Greek (or Ελληνικά) is an independent branch of the Indo-European family. It is spoken by about 14 million people living in Greece and Cyprus, and an additional 8 million members of the Greek Diaspora worldwide. Greek-speaking settlements can be found in Albania, Turkey, Southern Italy, Russia, Georgia, Armenia, the United Kingdom and Germany. In the Western Hemisphere, sizable Greek communities are found in the United States, Canada, Argentina and Brazil.
Inflection: Greek is highly inflected. Each article, noun, adjective and pronoun has at least 6 forms: There are 3 cases (nominative, accusative, genitive) X 2 numbers (singular, plural)
Genders: Every noun can be one of three genders: masculine, feminine or neuter. Each adjective, pronoun and article has all three genders. That means that there are 18 ways to say ‘good’ or even ‘the’ in Greek (3 cases X 2 numbers X 3 genders = 18 forms)
Word Order (Syntax): Considerably more flexible than English. While in English in the vast majority of the sentences are in Subject-Verb-Object order, Greek allows for Object-Verb-Subject, or Verb-Subject-Object, etc.
Intonation: Greeks ask questions using a different ‘melody’, which helps listening comprehension, but can be a challenge for an English speaker to imitate.
Pronunciation: Moderately to low difficulty here. Most letters are pronounced a single way. There are a few sounds, such as for the letters ‘gamma’ and ‘chi’ that do not exist in English but most students succeed in pronouncing them with a little practice.
Word length: The average Greek word contains more letters than the average English word.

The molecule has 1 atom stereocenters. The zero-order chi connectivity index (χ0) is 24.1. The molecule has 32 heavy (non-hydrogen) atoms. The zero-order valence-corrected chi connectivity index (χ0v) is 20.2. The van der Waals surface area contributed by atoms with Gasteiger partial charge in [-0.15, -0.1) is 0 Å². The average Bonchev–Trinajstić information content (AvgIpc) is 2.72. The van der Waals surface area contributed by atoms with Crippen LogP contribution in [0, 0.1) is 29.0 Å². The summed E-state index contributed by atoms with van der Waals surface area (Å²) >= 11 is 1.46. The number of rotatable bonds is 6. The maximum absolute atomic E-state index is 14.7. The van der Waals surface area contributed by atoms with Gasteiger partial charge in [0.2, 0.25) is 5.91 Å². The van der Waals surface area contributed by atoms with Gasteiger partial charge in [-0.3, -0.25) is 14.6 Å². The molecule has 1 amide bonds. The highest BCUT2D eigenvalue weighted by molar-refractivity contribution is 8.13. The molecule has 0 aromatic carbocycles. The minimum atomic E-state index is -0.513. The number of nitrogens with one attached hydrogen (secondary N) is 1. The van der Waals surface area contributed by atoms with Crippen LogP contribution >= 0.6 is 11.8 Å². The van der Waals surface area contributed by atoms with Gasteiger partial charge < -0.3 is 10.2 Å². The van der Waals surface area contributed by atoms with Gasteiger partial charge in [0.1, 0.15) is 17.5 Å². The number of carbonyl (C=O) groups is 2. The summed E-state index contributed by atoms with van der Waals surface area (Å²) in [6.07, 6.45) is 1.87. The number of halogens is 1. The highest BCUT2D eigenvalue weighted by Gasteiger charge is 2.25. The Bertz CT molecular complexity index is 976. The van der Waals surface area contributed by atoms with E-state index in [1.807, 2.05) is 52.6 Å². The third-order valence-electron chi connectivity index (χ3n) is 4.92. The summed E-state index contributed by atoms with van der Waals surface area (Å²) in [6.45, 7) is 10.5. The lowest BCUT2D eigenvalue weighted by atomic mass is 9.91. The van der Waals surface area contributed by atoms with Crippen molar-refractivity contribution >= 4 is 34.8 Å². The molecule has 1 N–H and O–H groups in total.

% common vocabulary w. English – cognates: Greek an English have several hundred of medium frequency words in common. There is a dictionary with some 25,000 Greek words that are encountered in English, but most of them are highly specialized scientific and technical terms.
Affinity to English/Language family: Just like English, Greek belongs to the Indo-European family of languages. Etymologists can find ties between over 90% of the vocabulary.
Length (fitting): The average modern Greek sentence contains more words than an English one. (The opposite is true of Ancient Greek.) A DTP specialist working in InDesign usually has to fit 15-20% more text into the same space.
Measurement Units: Metric (kilograms, meters, liters, Celcius degrees, etc.)
Script similarity: About 2/3rds of the Greek alphabet look and are pronounced in a similar way as in English. The remaining 1/3rd causes some headaches: what looks like a perfect P is pronounced as an R in Greek. X is pronounced as an ‘h’ or the ‘ch’ in ‘Bach’. The lower case ‘n’ is a vowel in Greek – pronounced as a long ‘ee’, etc.
Long/Short Vowels: Modern Greek lost its long vowels as far back as the 1st century AD. All syllables have the same – short – duration.
Speech Speed: As if they want to make up for their long words and sentences, and perhaps enabled by the short syllables native Greek speakers speak considerably faster than English speakers. This results in massive contractions – yet another listening comprehension challenge.
Letters pronounced in groups? Mostly no – you can safely read each and every letter separately and be understood. However, there are a few combinations where the presence of certain letters next to some others result in pronunciation changes.
Accents/Diacritics: Modern Greek uses accents to stress syllables. Almost all students of Greek need several weeks before getting used to ‘reading’ the accent, and an even longer time until they use them consistently.
Capitalization: There is no ‘Title’ case in Greek. Only the first letter of the first word is capitalized.